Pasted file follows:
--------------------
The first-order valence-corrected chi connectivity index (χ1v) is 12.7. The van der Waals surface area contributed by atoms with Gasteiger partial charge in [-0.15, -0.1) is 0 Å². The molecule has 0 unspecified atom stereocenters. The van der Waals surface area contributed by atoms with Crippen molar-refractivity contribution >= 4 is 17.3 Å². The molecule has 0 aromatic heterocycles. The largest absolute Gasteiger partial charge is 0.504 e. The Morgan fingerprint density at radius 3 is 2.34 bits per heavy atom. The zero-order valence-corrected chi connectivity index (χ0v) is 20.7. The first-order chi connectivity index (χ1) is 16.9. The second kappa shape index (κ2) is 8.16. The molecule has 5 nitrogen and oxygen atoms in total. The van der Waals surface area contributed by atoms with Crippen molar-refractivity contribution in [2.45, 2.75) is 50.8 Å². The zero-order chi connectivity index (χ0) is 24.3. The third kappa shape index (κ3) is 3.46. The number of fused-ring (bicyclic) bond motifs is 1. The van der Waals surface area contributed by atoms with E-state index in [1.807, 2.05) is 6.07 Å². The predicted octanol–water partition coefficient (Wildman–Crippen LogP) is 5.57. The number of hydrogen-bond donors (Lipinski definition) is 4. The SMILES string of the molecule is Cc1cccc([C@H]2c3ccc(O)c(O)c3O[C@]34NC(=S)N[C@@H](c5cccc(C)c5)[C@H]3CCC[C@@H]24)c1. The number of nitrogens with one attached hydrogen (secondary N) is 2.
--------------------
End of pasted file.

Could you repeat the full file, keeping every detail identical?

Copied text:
The first-order valence-corrected chi connectivity index (χ1v) is 12.7. The van der Waals surface area contributed by atoms with Gasteiger partial charge in [-0.15, -0.1) is 0 Å². The molecule has 0 unspecified atom stereocenters. The van der Waals surface area contributed by atoms with Crippen molar-refractivity contribution >= 4 is 17.3 Å². The molecule has 0 aromatic heterocycles. The largest absolute Gasteiger partial charge is 0.504 e. The Morgan fingerprint density at radius 3 is 2.34 bits per heavy atom. The zero-order valence-corrected chi connectivity index (χ0v) is 20.7. The first-order chi connectivity index (χ1) is 16.9. The second kappa shape index (κ2) is 8.16. The molecule has 5 nitrogen and oxygen atoms in total. The van der Waals surface area contributed by atoms with Crippen molar-refractivity contribution in [2.45, 2.75) is 50.8 Å². The zero-order chi connectivity index (χ0) is 24.3. The third kappa shape index (κ3) is 3.46. The number of fused-ring (bicyclic) bond motifs is 1. The van der Waals surface area contributed by atoms with E-state index in [1.807, 2.05) is 6.07 Å². The predicted octanol–water partition coefficient (Wildman–Crippen LogP) is 5.57. The number of hydrogen-bond donors (Lipinski definition) is 4. The SMILES string of the molecule is Cc1cccc([C@H]2c3ccc(O)c(O)c3O[C@]34NC(=S)N[C@@H](c5cccc(C)c5)[C@H]3CCC[C@@H]24)c1. The number of nitrogens with one attached hydrogen (secondary N) is 2.